Too often we see investors focus on the short-term outcome(s) when, in reality, it may have little, to no impact on long-term results of a well-conceived investment strategy. A random 300 point drop in the market in reaction to the news or event, while unnerving and disconcerting, can be nothing more than a blip in a long-term time horizon. This is what your investment philosophy is for.
History has shown that while many monthly statements have shown negative returns, much fewer have sustained those returns for the entire year. Since 1928, the S&P 500 has had only two 10-year periods with negative returns and one since the 1930s. During that period, 41% of monthly returns and 32% of annual returns have been negative, while 59% of monthly and 68% of annual returns have been positive. Over that same period the S&P 500 has generated an annualized return of 9.7%. Furthermore, Large-cap and Small-cap companies have not had a 10-year period with negative growth since the 1930s and have returned 11.2-14.4% annualized returns since 1928.2
With that said, it is important to understand that past performance does not predict future performance. Our goal is to stay focused on the long-term and avoid the rollercoaster of emotions that occur with daily and monthly market swings.
The basis of our Philosophy3
Javier Estrada conducted the best long-term study relating to Market Timing. Javier Estrada, a finance professor at the IESE Business School at the University of Navarra in Spain, studied the Dow Jones Industrial Average from 1900 to 2006 to find out how important those few “big days” are. He looked at nearly a century’s worth of day-to-day moves on Wall Street and 14 other stock markets around the world, from England to Japan to Australia.He found that if you missed the 10 best days you missed out on a lot of the gains. Over an investing period of about 40 years, he calculated, missing the 10 best days resulted in portfolios 65% less valuable than those who stayed focused and in the market. It cost investors more than half their capital gains. While the results for effective timing can be staggering, but given that the 10 “best days” represent 0.03% of the days in the sample, the odds against market timing are overwhelming.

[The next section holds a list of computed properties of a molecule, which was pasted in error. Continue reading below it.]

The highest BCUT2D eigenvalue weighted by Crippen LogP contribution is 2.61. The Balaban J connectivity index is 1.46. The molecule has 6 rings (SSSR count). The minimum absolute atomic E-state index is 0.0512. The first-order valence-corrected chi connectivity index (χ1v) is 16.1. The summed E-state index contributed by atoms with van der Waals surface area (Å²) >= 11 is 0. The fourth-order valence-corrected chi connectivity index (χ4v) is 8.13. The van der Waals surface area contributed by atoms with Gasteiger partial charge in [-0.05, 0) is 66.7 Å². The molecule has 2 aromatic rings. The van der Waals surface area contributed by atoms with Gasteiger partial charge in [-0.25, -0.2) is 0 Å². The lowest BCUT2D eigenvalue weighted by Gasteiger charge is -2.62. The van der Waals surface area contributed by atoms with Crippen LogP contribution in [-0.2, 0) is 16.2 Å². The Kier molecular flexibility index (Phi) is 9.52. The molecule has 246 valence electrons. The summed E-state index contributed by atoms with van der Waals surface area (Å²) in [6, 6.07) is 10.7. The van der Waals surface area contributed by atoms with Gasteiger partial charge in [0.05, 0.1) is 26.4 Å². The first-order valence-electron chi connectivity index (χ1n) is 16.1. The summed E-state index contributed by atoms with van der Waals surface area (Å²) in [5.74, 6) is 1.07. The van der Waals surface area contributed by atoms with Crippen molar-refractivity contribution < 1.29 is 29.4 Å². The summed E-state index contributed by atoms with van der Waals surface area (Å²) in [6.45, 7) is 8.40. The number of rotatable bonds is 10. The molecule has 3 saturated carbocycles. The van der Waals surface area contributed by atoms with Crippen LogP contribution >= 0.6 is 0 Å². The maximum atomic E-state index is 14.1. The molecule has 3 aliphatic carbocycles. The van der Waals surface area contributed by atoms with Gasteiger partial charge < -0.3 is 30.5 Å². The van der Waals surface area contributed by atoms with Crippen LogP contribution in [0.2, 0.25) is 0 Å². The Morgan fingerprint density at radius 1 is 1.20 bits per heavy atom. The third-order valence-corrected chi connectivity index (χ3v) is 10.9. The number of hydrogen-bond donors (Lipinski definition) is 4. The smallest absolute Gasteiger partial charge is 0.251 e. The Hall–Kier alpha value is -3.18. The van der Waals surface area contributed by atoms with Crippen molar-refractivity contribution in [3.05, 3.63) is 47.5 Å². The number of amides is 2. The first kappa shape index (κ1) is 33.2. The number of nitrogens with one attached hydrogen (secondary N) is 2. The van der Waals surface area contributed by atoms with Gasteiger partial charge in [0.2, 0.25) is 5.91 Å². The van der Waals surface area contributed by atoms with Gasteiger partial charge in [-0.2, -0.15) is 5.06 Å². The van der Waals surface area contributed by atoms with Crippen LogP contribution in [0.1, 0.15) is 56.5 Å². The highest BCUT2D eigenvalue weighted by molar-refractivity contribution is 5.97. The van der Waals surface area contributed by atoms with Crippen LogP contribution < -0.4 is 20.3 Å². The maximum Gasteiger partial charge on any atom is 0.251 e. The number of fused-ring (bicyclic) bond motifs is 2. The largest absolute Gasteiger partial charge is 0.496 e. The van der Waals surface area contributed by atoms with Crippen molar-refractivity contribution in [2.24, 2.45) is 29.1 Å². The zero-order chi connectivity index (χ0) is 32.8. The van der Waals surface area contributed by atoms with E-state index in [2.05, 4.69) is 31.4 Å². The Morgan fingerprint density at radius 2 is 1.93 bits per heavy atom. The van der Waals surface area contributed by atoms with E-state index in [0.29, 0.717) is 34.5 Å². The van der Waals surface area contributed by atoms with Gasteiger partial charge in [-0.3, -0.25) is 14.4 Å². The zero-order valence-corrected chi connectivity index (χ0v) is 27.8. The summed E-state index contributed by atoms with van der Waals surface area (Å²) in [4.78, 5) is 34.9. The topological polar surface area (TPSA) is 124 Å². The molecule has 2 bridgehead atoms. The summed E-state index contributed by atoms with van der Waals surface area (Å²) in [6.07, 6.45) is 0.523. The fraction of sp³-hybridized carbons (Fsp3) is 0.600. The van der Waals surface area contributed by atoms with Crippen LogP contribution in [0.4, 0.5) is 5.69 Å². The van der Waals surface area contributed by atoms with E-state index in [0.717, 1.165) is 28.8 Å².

A study published in the February 2001 issue of Financial Analysts’ Journal, titled Market Timing and Roulette Wheels, tested and compared the results between the market timing and buy-and-hold strategies. The authors studied data from 1926 through 1999, in an examination that included all six major U.S. asset classes. The objective: To determine whether market timing was an effective strategy. This study was revisited in 2012.They analyzed a variety of monthly, quarterly and annual market timing strategies, producing more than one million possible market timing sequences with more than one million different outcomes. Each of these outcomes was compared to the buy-and-hold strategy for the same time period. The study of a million-plus investing scenarios concluded that the buy-and-hold strategy beat market timing 99.8% of the time.
1Diversification or strategic asset allocation do not ensure a profit or protect against a loss.
2Sources: 8 Lessons from 80 Years of Market History, Standard & Poor’s Corporation and Haver Analytics. Note: The S&P 500 is an unmanaged index of 500 widely held stocks that is generally considered representative of the U.S. stock market. Keep in mind that individuals cannot invest directly in any index, and index performance does not include transaction costs or other fees, which will affect actual investment performance. Individual investor’s results will vary. Investing involves risk and you may incur a profit or loss regardless of strategy selected.
3These studies are presented for informational purposes only. No investment strategy can guarantee success.